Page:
He left Canada for the U.S. in 1964. As a freelance director, he found work in Holllywood directing The Steve Allen Show, later moving to New York where he directed The Les Crane Show, the ABC network’s first attempt to give Johnny Carson some competition.
In recent years, Duke has been an international commuter, landing in Canada to direct episodes of such series as Wojeck, Cousin and Quentin Durgens MP, landing in the U.S. to do similar series work there. He won an Emmy for The Day the Lion Died, an episode of a series called The Senator.
Most recently , he has been doing made-for-TV movies, including the two-part thriller The President’s Plane Is Missing, and the as-yet-unseen Cradle of Hercules, a new Charlie Chan mystery filmed in Vancouver.
Despite all his television work, Payday, from an original screenplay by Don Carpenter, is his first theatrical feature. Set in Alabama, it's a wholly U.S. venture.
Film, Duke says, is a world in which borders don’t mean very much. “You’re in theatres asking people to pay $3 a ticket . . . that world is a much more international world (than on television).”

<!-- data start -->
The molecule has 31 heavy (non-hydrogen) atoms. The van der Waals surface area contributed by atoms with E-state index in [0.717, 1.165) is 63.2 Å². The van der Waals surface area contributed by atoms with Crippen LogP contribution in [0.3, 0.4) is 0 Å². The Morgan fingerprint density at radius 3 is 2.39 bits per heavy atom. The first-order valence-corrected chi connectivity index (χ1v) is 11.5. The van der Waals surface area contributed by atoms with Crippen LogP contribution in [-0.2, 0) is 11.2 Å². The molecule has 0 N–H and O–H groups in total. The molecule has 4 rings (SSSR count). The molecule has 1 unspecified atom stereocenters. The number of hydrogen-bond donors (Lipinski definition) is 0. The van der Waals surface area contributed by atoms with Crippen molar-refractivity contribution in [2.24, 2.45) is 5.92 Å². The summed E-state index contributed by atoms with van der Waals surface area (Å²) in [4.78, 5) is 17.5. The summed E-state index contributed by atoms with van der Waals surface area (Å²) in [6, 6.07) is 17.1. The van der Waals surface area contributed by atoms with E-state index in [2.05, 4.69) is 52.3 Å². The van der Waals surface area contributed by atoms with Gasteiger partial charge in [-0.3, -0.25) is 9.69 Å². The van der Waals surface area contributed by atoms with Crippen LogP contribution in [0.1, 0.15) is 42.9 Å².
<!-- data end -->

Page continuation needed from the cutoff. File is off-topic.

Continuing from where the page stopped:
The only way for Canadian films to make it is to grow up in terms of international realities. The first problem is financing. “That was one of the reasons that, after I left the CBC, I knew that I would have to work in the United States.
"At the time I started out, you could be one of the most talked-about television producers in the country,” Duke says. “But then you could walk across the street and find that your name wasn’t worth a dime at the bank.
“There were a lot of properties I lost because I couldn’t buy the rights to the book or see any hope, based on a Canadian reputation at that time — this was almost 10 years ago — of getting a film off the ground and financed here.”
Even when when films do get made, though, Canadians have shown little ability in selling their product. “There must be an evolution towards maturity and wisdom in terms of marketing,” Duke says.
“There will be good Canadian film made but (their makers) will have to lose their naïveté about distribution and about casting. They’ll have to start delivering to international distributors marketable, saleable stories and stars, so that a U.S. distributor is going to want to spend maybe $600,000 or $800,000 on prints and advertising.”